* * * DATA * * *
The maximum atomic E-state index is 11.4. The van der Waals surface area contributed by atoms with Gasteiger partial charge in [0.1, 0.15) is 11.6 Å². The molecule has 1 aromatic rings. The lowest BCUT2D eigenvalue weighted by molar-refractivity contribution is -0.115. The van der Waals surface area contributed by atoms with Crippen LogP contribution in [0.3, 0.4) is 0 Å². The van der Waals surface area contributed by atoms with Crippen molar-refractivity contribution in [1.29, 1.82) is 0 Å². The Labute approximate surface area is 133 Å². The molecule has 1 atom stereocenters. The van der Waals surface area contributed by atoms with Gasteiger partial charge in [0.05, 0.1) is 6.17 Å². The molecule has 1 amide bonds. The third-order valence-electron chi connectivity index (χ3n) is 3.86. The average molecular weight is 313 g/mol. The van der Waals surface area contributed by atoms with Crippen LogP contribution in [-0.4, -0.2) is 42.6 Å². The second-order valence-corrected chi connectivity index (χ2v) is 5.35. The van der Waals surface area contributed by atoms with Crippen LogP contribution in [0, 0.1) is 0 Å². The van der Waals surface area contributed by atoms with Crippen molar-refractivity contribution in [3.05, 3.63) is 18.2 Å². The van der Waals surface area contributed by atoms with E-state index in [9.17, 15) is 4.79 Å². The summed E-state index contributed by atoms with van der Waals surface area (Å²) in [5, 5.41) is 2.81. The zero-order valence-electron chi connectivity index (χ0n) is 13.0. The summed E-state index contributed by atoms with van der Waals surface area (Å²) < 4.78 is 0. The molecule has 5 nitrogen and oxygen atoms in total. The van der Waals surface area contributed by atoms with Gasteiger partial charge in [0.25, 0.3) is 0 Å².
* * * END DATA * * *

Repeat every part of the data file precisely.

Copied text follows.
The maximum atomic E-state index is 11.4. The van der Waals surface area contributed by atoms with Gasteiger partial charge in [0.1, 0.15) is 11.6 Å². The molecule has 1 aromatic rings. The lowest BCUT2D eigenvalue weighted by molar-refractivity contribution is -0.115. The van der Waals surface area contributed by atoms with Crippen LogP contribution in [0.3, 0.4) is 0 Å². The van der Waals surface area contributed by atoms with Crippen molar-refractivity contribution in [1.29, 1.82) is 0 Å². The Labute approximate surface area is 133 Å². The molecule has 1 atom stereocenters. The van der Waals surface area contributed by atoms with Gasteiger partial charge in [0.05, 0.1) is 6.17 Å². The molecule has 1 amide bonds. The third-order valence-electron chi connectivity index (χ3n) is 3.86. The average molecular weight is 313 g/mol. The van der Waals surface area contributed by atoms with Crippen LogP contribution in [-0.4, -0.2) is 42.6 Å². The second-order valence-corrected chi connectivity index (χ2v) is 5.35. The van der Waals surface area contributed by atoms with Crippen LogP contribution in [0, 0.1) is 0 Å². The van der Waals surface area contributed by atoms with Crippen molar-refractivity contribution in [3.05, 3.63) is 18.2 Å². The van der Waals surface area contributed by atoms with E-state index in [9.17, 15) is 4.79 Å². The summed E-state index contributed by atoms with van der Waals surface area (Å²) in [5, 5.41) is 2.81. The zero-order valence-electron chi connectivity index (χ0n) is 13.0. The summed E-state index contributed by atoms with van der Waals surface area (Å²) < 4.78 is 0. The molecule has 5 nitrogen and oxygen atoms in total. The van der Waals surface area contributed by atoms with Gasteiger partial charge in [0.25, 0.3) is 0 Å².